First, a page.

Mr. K.V. Vishwanathan also argued that even if the offence of betting was directly made punishable under the Operational Rules, Code of Conduct and Anti Corruption Code, and the delinquent is to be simultaneously prosecuted for contraventions thereof, the delinquent shall not be liable to be punished for the same offence more than once under the different rules. The same would be violative of Article 20(2) of the Constitution of India and the principles analogous to Section 26 of the General Clauses Act.
The above submissions of the learned Senior Counsel are founded on fundamental erroneous assumption that the Anti Corruption Code, Operational Rules and Code of Conduct are mutually exclusive. The scheme of these Codes and Rules is otherwise, they occupy different spheres and supplement each other, particularly in a situation such as this where the delinquent has also been held guilty of misconduct of affecting the image of BCCI, IPL and the game of cricket and brought each one of them to disrepute and also being against the spirit of the game, besides the offence of betting.
Article 2 of the Anti Corruption Code provides punishment for betting. Breach of Section 2, rule14 of the Operational Rules is not covered by the Anti Corruption Code. Article 1.7 of the Anti Corruption Code also recognizes that its provisions supplement other laws and regulations where the conduct prohibited under it may also be breach of other applicable laws or regulations. An offence of betting simplicitor (Article 2.2.1), betting through others (Article 2.2.2) and fixing a match/event which is subject of a bet (Article 2.2.3) would attract punishment under Article 6 of the Anti Corruption Code. If the misconduct involving betting is established to have an adverse effect or bring into disrepute BCCI, IPL or game of cricket, the action under the Operational Rules can be taken and Section 6, rule 4 would apply. When the conduct of a Player or Team Official is established to be contrary to the spirit of game and such conduct has also brought disrepute to the game, the Code of Conduct would also be attracted.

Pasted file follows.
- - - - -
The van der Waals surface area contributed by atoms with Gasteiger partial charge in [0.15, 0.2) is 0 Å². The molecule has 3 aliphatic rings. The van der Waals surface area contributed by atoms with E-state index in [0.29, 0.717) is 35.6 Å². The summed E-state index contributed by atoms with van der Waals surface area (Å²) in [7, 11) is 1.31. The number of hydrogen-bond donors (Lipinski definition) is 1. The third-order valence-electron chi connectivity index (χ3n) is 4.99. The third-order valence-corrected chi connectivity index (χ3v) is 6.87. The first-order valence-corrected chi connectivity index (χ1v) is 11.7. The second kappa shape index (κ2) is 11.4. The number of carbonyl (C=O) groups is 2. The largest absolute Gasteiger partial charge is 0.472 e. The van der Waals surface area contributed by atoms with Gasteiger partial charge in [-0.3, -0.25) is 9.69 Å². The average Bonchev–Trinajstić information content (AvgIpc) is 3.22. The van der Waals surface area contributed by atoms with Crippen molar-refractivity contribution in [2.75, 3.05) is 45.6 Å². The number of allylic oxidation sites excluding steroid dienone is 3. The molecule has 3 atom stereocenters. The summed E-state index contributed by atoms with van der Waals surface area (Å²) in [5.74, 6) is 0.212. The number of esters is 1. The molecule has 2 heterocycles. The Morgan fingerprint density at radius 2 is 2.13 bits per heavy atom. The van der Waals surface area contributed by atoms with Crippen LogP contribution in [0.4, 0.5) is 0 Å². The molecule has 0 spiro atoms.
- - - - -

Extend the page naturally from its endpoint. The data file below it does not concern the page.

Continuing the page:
The decision of the Supreme Court in Dhirendranath Das (supra) which holds that application of the more ‘drastic’ of the rules is violative of Article 14 has no application here having regard to three distinct offences/breaches found against the delinquent by the Hon’ble Supreme Court in its judgment. Then for the reasons stated in paragraph 107 of the judgment this Committee has been entrusted to take a final view on the quantum of punishment to be awarded after issuing notice to the delinquent and providing him hearing in the matter. Dhirendranath Das was a case where disciplinary inquiry against the delinquent could have been held under either of the two Rules viz. Tribunal Rules or Service Rules. The inquiry was held under Tribunal Rules which was less advantageous and more drastic than the Service Rules. In this background the Supreme Court while applying Article 14 held that if two sets of rules were in operation at the material time when the enquiry was directed, the enquiry under the Tribunal Rules which is more drastic and prejudicial to the interest of the delinquent was discriminatory and violative of Article 14. In the present matter as noted above there is no choice for disciplinary procedure as two procedures for selection are not available. There is no question of one procedure being prejudicial or drastic to the other.
In what we have discussed above, the reliance upon the decision in Dayanand Chakrawarty (supra) is also misplaced.
We answer Issue No. 2 accordingly.
Re: Issue No. 3
Dealing with the penalty aspect, Mr. K.V. Vishwanathan, learned Senior Counsel submitted that assuming for argument sake (without admitting) that the Anti Corruption Code, the Operational Rules and the Code of Conduct would operate, in the facts of the present case, since the finding is of only betting and Gurunath Meiyappan has been specifically absolved of match-fixing charges, a penalty of ineligibility for two years would meet the ends of justice. He highlighted the following mitigating circumstances: